Maternal Embarrassment: Feminist Art and Maternal Affects
Rosemary Betterton is Reader Emeritus in Women's Studies at Lancaster University and has published widely on women's historical and contemporary art practices, feminist cultural theory and practices, gender, sexuality and representation, and including An Intimate Distance: Women, Artists and the Body, Routledge, 1996, Unframed: Practices and Politics of Women's Contemporary Painting, (ed.) I.B. Tauris Ltd. 2004, and The Maternal Body in Visual Culture (Manchester University Press forthcoming). Her recent publications on the maternal include the articles: 'Promising Monsters: Pregnant Bodies, Artistic Subjectivity and Maternal Imagination', Hypatia: A Journal of Feminist Philosophy (2006), and 'Louise Bourgeois, ageing, and maternal bodies', Feminist Review 93 Birth issue.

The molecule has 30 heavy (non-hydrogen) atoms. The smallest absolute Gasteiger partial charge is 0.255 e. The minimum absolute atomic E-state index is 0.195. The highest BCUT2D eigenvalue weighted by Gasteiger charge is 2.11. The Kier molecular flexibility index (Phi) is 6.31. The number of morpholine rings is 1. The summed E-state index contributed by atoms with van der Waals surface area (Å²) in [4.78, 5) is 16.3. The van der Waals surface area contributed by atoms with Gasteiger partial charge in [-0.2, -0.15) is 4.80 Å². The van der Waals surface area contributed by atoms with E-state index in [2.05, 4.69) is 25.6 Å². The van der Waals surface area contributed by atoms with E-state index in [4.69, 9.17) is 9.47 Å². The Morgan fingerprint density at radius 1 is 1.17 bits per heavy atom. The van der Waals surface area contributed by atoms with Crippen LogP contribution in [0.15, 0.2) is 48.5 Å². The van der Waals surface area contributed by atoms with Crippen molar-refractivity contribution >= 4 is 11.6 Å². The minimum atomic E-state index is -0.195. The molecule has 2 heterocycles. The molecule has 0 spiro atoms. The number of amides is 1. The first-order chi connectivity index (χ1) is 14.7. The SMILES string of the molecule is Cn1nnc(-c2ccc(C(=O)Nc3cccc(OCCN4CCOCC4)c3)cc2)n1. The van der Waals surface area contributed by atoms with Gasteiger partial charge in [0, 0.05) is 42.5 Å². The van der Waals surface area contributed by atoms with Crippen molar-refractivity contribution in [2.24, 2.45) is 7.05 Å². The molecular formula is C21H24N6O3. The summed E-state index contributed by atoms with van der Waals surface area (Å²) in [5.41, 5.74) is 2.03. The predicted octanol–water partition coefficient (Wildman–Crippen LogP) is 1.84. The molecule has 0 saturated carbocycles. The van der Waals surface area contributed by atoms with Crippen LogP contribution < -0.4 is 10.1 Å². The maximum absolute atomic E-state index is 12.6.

In this paper I explore a specific historical moment in the cultural politics of feminism between 1973 and 1984, a decade that saw the emergence of feminist arts practice, exhibition and art-writing in Britain and, not incidentally, shaped my own attachment to the women’s movement. How were maternal bodies represented within feminist arts practice? Whose bodies, and in which places? What did maternal artworks try to make visible, and what maternal affects did they invoke? I examine three bodies of work that expose the tensions involved in making the maternal visible in the context of feminism: Hackney Flashers, Who’s holding the Baby? (1978), Mary Kelly, Antepartum, (1973), and Post-Partum Document (1973-79), and Catherine Elwes, With Child, (1983). Each of these works opened up an important space in the exploration of the politics of reproduction, although it should be recognised that this was still primarily the white maternal body. I shall argue that they were framed and contested in particular ways: in left wing publications that still prioritised class over gender; in institutions of art exhibition and criticism that were hostile to maternal art, particularly by feminist artists, and in feminist critiques of essentialism that rejected direct imaging of the maternal body.